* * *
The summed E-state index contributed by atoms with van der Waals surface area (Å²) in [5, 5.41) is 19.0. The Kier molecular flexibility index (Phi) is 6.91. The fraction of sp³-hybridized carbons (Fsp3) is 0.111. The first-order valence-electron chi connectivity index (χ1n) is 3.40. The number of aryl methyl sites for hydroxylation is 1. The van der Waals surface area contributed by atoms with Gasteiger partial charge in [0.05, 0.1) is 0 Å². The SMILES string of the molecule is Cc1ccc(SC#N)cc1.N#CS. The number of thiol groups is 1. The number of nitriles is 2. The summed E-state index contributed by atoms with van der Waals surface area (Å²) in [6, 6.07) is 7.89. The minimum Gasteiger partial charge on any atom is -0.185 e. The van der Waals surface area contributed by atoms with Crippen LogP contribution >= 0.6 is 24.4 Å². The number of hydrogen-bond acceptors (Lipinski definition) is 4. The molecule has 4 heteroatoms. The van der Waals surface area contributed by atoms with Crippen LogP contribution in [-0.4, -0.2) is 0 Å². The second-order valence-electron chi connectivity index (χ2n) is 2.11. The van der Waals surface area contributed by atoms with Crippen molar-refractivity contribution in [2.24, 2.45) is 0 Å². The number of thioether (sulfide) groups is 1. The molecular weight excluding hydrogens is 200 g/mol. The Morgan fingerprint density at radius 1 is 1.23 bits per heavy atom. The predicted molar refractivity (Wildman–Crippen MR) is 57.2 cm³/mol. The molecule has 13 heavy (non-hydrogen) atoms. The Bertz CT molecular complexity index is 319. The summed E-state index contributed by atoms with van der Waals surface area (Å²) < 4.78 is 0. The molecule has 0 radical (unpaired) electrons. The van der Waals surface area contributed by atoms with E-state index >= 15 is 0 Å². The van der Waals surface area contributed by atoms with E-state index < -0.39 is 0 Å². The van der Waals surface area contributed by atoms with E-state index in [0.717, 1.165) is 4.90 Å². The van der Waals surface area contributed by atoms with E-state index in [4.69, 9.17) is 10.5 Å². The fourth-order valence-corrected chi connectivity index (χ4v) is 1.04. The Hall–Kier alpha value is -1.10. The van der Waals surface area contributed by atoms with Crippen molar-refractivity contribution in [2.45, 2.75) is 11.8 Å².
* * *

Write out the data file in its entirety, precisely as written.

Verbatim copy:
The summed E-state index contributed by atoms with van der Waals surface area (Å²) in [5, 5.41) is 19.0. The Kier molecular flexibility index (Phi) is 6.91. The fraction of sp³-hybridized carbons (Fsp3) is 0.111. The first-order valence-electron chi connectivity index (χ1n) is 3.40. The number of aryl methyl sites for hydroxylation is 1. The van der Waals surface area contributed by atoms with Gasteiger partial charge in [0.05, 0.1) is 0 Å². The SMILES string of the molecule is Cc1ccc(SC#N)cc1.N#CS. The number of thiol groups is 1. The number of nitriles is 2. The summed E-state index contributed by atoms with van der Waals surface area (Å²) in [6, 6.07) is 7.89. The minimum Gasteiger partial charge on any atom is -0.185 e. The van der Waals surface area contributed by atoms with Crippen LogP contribution >= 0.6 is 24.4 Å². The number of hydrogen-bond acceptors (Lipinski definition) is 4. The molecule has 4 heteroatoms. The van der Waals surface area contributed by atoms with Crippen LogP contribution in [-0.4, -0.2) is 0 Å². The second-order valence-electron chi connectivity index (χ2n) is 2.11. The van der Waals surface area contributed by atoms with Crippen molar-refractivity contribution in [2.24, 2.45) is 0 Å². The number of thioether (sulfide) groups is 1. The molecular weight excluding hydrogens is 200 g/mol. The Morgan fingerprint density at radius 1 is 1.23 bits per heavy atom. The predicted molar refractivity (Wildman–Crippen MR) is 57.2 cm³/mol. The molecule has 13 heavy (non-hydrogen) atoms. The Bertz CT molecular complexity index is 319. The summed E-state index contributed by atoms with van der Waals surface area (Å²) < 4.78 is 0. The molecule has 0 radical (unpaired) electrons. The van der Waals surface area contributed by atoms with E-state index >= 15 is 0 Å². The van der Waals surface area contributed by atoms with E-state index < -0.39 is 0 Å². The van der Waals surface area contributed by atoms with E-state index in [0.717, 1.165) is 4.90 Å². The van der Waals surface area contributed by atoms with E-state index in [4.69, 9.17) is 10.5 Å². The fourth-order valence-corrected chi connectivity index (χ4v) is 1.04. The Hall–Kier alpha value is -1.10. The van der Waals surface area contributed by atoms with Crippen molar-refractivity contribution in [2.45, 2.75) is 11.8 Å².